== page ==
Information about its soon-to-launch Spanish-language Web site could be added to the spots.
The Spanish-language Web site will be accessible from the company's English-language Web site (fingerhut.com), according to an executive close to the company. It will be a stripped-down version of Fingerhut's general market site for now.
Eventually, the site will include Spanish-language descriptions of the thousands of products Fingerhut sells, according to the executive.
NOT JUST TRANSLATIONS
A spokesman for Federated Department Stores' Fingerhut unit confirmed the project, saying the Web site would incorporate cultural insights that speak to Hispanic consumers, not just Spanish translations of the traditional general marketing materials. It could take a while for that cultural initiative to be launched, and the initial Web link will concentrate on Spanish text, the executive said.
The site is being translated by TerraSpan.
The spokesman for Fingerhut said cultural insights would be incorporated in the catalog, which should be arriving in mailboxes this week or next. The catalog's cover will show Chicago Cubs slugger Sammy Sosa.
About 15% of Fingerhut's customers are Hispanic.
Fingerhut last year conducted a three-week TV, radio and print advertising test in San Juan, P.R. The test proved so successful, the company said it had to hire 100 operators to handle the influx of calls. The advertising for the test was handled in-house.
Now, Fingerhut is ready to tout its offerings to Hispanic Chicago-area consumers. Sanchez & Associates, Chicago, will handle the TV advertising, the spokesman said. He said, however, it is uncertain if the agency will handle other advertising efforts for Fingerhut.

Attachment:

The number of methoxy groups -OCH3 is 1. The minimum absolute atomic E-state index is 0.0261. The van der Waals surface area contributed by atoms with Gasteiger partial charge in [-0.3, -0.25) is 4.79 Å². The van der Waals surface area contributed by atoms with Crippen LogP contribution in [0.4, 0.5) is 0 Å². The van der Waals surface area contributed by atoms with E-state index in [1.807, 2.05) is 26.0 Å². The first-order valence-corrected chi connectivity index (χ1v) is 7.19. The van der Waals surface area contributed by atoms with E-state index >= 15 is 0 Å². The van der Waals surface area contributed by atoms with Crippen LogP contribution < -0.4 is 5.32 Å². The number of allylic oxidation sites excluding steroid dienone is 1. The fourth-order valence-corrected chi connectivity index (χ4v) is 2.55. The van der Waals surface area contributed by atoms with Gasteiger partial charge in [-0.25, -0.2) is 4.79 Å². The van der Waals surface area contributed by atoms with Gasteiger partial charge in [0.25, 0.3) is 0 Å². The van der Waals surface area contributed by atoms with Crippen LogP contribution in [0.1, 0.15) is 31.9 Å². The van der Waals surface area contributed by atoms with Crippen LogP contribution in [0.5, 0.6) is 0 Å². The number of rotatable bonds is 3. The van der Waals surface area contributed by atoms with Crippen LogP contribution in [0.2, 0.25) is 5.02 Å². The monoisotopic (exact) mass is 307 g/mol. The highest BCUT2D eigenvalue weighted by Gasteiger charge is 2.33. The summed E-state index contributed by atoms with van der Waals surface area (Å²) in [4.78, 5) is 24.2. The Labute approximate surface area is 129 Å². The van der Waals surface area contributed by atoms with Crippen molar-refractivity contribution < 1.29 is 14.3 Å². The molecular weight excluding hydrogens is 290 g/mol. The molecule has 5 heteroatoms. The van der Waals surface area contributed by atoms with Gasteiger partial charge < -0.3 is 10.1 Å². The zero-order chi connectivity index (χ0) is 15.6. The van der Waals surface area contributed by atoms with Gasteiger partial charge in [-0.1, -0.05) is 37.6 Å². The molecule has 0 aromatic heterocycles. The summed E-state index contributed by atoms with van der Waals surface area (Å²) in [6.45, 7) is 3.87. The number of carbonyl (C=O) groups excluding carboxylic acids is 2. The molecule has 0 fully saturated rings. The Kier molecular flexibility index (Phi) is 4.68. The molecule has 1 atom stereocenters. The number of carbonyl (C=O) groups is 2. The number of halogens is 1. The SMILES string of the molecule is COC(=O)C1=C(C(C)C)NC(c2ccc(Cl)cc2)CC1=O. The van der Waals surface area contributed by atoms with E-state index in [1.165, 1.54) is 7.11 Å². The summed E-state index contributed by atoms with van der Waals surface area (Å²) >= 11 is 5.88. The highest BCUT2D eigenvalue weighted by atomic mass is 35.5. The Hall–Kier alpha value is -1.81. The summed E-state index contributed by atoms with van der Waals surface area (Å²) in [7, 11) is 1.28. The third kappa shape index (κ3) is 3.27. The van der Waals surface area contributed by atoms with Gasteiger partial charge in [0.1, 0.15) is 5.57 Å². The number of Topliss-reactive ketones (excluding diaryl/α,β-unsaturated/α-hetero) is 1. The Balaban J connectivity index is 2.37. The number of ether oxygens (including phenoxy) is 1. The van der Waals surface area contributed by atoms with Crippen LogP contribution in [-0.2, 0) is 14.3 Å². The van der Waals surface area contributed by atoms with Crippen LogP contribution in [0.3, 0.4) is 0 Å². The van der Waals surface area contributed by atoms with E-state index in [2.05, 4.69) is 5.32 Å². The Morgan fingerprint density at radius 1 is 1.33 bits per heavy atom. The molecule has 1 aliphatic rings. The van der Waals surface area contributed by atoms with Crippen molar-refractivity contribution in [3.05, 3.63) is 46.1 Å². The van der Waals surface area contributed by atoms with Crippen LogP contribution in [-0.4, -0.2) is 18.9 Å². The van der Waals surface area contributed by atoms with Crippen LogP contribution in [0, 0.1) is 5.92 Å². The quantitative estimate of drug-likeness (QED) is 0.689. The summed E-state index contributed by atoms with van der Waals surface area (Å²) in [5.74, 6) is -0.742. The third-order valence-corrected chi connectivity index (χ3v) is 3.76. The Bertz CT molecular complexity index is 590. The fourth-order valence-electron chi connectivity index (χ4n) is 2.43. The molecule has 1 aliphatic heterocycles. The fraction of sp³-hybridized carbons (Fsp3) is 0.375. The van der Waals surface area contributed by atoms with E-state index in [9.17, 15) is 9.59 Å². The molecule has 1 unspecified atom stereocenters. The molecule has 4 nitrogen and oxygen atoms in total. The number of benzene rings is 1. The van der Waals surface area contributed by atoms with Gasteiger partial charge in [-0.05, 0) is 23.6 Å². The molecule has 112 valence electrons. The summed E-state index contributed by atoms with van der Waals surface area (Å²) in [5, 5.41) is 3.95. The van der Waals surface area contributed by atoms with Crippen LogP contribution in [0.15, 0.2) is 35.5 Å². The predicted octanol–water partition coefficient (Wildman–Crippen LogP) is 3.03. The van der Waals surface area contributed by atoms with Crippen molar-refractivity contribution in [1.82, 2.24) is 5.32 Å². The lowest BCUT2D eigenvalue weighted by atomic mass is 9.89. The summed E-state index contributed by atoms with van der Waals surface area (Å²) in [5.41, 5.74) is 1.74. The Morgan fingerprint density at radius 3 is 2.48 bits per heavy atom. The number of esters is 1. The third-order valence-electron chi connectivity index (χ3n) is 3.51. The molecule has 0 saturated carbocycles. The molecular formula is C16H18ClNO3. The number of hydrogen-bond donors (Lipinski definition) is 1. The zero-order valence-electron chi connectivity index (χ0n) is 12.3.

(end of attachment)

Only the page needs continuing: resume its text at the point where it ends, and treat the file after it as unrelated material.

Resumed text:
It's believed the Spanish Web link and catalogs will target the traditional Fingerhut consumer: 18-to-40-year-old women with low to moderate incomes.
Robert Hinchcliffe, an analyst in the New York office of Santander Investment, specializing in the Hispanic market, said an increasing number of companies would advertise on Internet portals such as QuePasa.com and Prodigy.com that have Spanish-language versions.
Mr. Hinchcliffe said it is a good business decision for Fingerhut, considering the negligible costs of launching a Web site that could bring in millions of dollars in revenues from newly contacted consumers.
Of the more than 31 million Hispanics in this country, about 15% are online, he said.
Mr. Hinchcliffe speculated such a site could be a way for Fingerhut to increase sales across Latin America, where about 3% of people are online.
"There is huge growth potential," he said.